Winning The Battle of Work vs. Life
November 2, 2007
It seems that Gen Y is adding a new characteristic to our list of generational generalities – many of us are joining the ranks of workaholics. Maybe it stems from our secret conservatism that we are mirroring tendency that characterized the careers and lives of our Boomer parents. It could be our intense desire to get ahead and our willingness to do whatever that takes.
Whatever the reason, it’s time to take a serious look at this issue and understand the trajectory of a life or career that begins with workaholism. Before it’s too late.
Now, I’m not saying that having a good work ethic and using it isn’t good. Of course it is. People who work hard deserve to get ahead. And usually, they do. That always will be true, and it’s a part of the system that’s built well. But there’s a big difference between working hard and working smart. In fact, psychologists tell us that hard workers are inherently different than workaholics.
And those teetering on the brink of being a workaholic need to think: is a life solely dedicated to a job or a career – well, is that any life at all?
Gen Y, pay attention – your lives are literally on the line.
Here’s what it boils down to: How we handle the proving ourselves time in entering the workforce is going to set precedents for the way the rest of our lives and opportunities play out. For example, as Penelope Trunk recently wrote, young women who want to have a family and career face the serious dilemma of timing and capitalizing on their fertility versus committing fully to a career. On the other hand of the same argument, young men like Ryan Paugh are talking about the dilemma of whether or not to commit to a long-term romantic relationship or to take risks in their career early on.
The main problem I see with these arguments isn’t in the arguments themselves. They both make excellent points, and the many counterpoints that are out there hold a lot of validity too. The problem is in the fact that each has outlined an either/or proposition. Essentially, you can have a family/relationship or you can have a great career. You see, the very way we are talking about this issue illustrates that no matter how much we tout the value of work/life balance, we seem to believe that in a way, it’s sort of a myth. And to be honest, a lot of times it feels like a myth.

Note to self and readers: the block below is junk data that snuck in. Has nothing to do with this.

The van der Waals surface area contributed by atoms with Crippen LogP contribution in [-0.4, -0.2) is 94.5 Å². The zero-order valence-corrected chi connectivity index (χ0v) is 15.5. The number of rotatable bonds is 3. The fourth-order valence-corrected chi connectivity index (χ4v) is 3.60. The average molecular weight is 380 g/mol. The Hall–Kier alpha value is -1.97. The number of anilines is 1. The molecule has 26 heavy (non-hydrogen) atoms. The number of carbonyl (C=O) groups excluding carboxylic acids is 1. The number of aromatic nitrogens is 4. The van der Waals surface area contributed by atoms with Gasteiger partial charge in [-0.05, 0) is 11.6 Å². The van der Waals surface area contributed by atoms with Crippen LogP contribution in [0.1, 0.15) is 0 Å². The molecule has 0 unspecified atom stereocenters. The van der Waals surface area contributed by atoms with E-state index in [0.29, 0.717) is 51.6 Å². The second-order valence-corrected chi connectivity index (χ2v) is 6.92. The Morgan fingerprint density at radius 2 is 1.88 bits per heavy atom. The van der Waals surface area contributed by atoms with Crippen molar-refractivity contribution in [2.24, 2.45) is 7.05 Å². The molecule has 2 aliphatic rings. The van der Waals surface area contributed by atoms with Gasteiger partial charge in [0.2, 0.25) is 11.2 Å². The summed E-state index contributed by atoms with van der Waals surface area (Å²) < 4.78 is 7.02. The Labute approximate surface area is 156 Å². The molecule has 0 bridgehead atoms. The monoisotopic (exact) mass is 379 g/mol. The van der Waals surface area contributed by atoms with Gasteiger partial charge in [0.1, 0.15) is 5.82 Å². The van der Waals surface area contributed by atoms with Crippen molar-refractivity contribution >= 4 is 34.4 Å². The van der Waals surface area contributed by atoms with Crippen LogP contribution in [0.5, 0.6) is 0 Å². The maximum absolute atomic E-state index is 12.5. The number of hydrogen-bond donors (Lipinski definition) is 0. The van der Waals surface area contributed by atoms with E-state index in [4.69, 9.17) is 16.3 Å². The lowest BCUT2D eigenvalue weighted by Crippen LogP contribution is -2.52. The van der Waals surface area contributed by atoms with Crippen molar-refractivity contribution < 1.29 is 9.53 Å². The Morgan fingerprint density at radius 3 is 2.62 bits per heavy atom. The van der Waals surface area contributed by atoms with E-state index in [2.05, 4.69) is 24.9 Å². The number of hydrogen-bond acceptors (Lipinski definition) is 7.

All Gen Y workers entering the workforce face the issue of just how much to give to employers– hey, we’re a skilled, capable bunch with a lot to offer. That doesn’t necessarily differentiate us from generations past. It’s part of being at this stage in life. That’s also why right now is really important in who we will become as a generation. Right now, regardless of what we want, we have to deal with the reality of a system that often rewards time over talent and tenure over expertise. We’re aching for more important assignments, paying our dues while we wait on the rest of the corporate world to recognize and harness our raw talent.
And the truth is, getting what we want will take some time. Time that’s not best spent focusing every single spare moment on career while the other parts of our lives wait to get started.
Sure, there are opportunities out there for us now, and now’s a great time to invest in our careers. But it’s not a great time to procrastinate on life. It’s a great time to be living it. Which means that if Gen Y wants to be serious about work/life balance, we have to have the courage to prioritize for life when push comes to shove. It’s not an easy decision to make, but for the sake of the future of work (not to mention the future of you), I’d say it’s one worth making.